This form of the grape hyacinth is originally from the Mediterranean and Turkey. Like other hyacinths it was closely associated with the earth goddess Demeter. As she was the guardian of women it was often worn as part of a bridal crown.
The Ancient Greeks regarded it as a flower of death and in many European cultures it was associated with remembrance. This is a reflection of its connection with the myth of Hyakinthos, who through an act of the gods was killed by his friend Apollo whilst throwing a discus. Weeping for his friend, Apollo stated that a flower would eventually bear his tears, instantly blossoms are said to have sprouted from the blood of Hyakinthos, these were reputedly what we know as hyacinths today.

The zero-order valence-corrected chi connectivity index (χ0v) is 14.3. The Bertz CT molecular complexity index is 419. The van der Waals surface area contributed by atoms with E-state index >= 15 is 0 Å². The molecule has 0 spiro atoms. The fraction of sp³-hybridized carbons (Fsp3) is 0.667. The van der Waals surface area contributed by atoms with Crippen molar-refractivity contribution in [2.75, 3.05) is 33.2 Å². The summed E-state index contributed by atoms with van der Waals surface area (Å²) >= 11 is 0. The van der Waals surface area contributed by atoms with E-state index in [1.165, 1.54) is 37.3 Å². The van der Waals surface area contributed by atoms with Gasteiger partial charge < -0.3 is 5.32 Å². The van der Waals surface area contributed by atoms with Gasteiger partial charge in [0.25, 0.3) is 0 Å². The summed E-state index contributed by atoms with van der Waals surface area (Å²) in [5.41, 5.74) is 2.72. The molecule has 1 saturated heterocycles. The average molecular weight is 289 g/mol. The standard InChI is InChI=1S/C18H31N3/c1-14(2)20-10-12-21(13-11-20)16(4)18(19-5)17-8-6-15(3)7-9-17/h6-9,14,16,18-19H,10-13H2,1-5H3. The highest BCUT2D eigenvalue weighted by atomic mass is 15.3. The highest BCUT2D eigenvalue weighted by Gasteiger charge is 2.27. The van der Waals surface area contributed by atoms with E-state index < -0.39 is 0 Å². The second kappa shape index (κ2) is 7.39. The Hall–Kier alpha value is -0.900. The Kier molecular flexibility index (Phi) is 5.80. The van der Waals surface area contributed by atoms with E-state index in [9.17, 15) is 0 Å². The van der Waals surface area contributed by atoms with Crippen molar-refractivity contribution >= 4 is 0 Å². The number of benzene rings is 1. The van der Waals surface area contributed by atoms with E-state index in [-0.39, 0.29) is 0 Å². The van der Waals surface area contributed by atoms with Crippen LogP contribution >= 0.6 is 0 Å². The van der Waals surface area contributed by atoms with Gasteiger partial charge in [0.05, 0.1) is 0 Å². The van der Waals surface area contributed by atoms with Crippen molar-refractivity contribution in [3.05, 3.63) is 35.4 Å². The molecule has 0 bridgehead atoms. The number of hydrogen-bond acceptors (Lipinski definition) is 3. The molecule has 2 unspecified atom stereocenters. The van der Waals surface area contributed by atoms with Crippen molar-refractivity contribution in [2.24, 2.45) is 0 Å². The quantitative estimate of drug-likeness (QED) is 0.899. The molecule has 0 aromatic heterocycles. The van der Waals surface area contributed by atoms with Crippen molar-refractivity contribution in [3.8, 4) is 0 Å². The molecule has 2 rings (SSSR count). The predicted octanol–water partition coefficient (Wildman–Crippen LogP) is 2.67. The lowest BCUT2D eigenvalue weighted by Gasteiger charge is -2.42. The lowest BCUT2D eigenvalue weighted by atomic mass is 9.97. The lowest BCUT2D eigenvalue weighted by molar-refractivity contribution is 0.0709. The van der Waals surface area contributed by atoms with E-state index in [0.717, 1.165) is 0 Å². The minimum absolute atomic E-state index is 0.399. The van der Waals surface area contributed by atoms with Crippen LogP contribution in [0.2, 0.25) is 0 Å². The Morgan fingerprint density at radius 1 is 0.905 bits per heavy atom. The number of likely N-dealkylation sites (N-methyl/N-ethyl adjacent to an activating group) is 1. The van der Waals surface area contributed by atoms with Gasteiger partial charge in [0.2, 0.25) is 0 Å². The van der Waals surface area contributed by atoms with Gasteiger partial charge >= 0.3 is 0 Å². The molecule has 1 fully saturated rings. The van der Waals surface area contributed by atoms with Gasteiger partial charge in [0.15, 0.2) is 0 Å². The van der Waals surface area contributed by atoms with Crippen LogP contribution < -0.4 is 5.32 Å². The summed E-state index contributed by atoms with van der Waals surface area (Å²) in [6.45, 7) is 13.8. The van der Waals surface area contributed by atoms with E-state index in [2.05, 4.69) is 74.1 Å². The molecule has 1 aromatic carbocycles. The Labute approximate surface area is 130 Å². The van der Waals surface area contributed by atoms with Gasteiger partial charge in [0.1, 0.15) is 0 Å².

In the Christian faith it is seen as a symbol of wisdom, and tranquility and like many other plants it often appears in religious works of art. In the language of flowers the various colours have different meanings ranging from white for discreet love, to mauve for mourning.
The respected Scottish Zoologist and Classical Scholar Sir D'Arcy Wentworth Thompson (1860-1948) wrote about his theory of transformation involving the body as a whole and the mathematics behind nature. In his classic of modern science and biology 'On Growth and Form' (1942) he stated in the chapter on leaf arrangement: "The beautiful configuration produced by the orderly arrangement of leaves or florets on the stem have long been an object of admiration and curiosity".
In a subsequent chapter he also describes the science behind the form of a hyacinth leaf, which grows continuously from the base. The garden is in fact filled with the natural wonders, shapes and forms he strove to understand mathematically.
Grape hyacinth, symbol of wisdom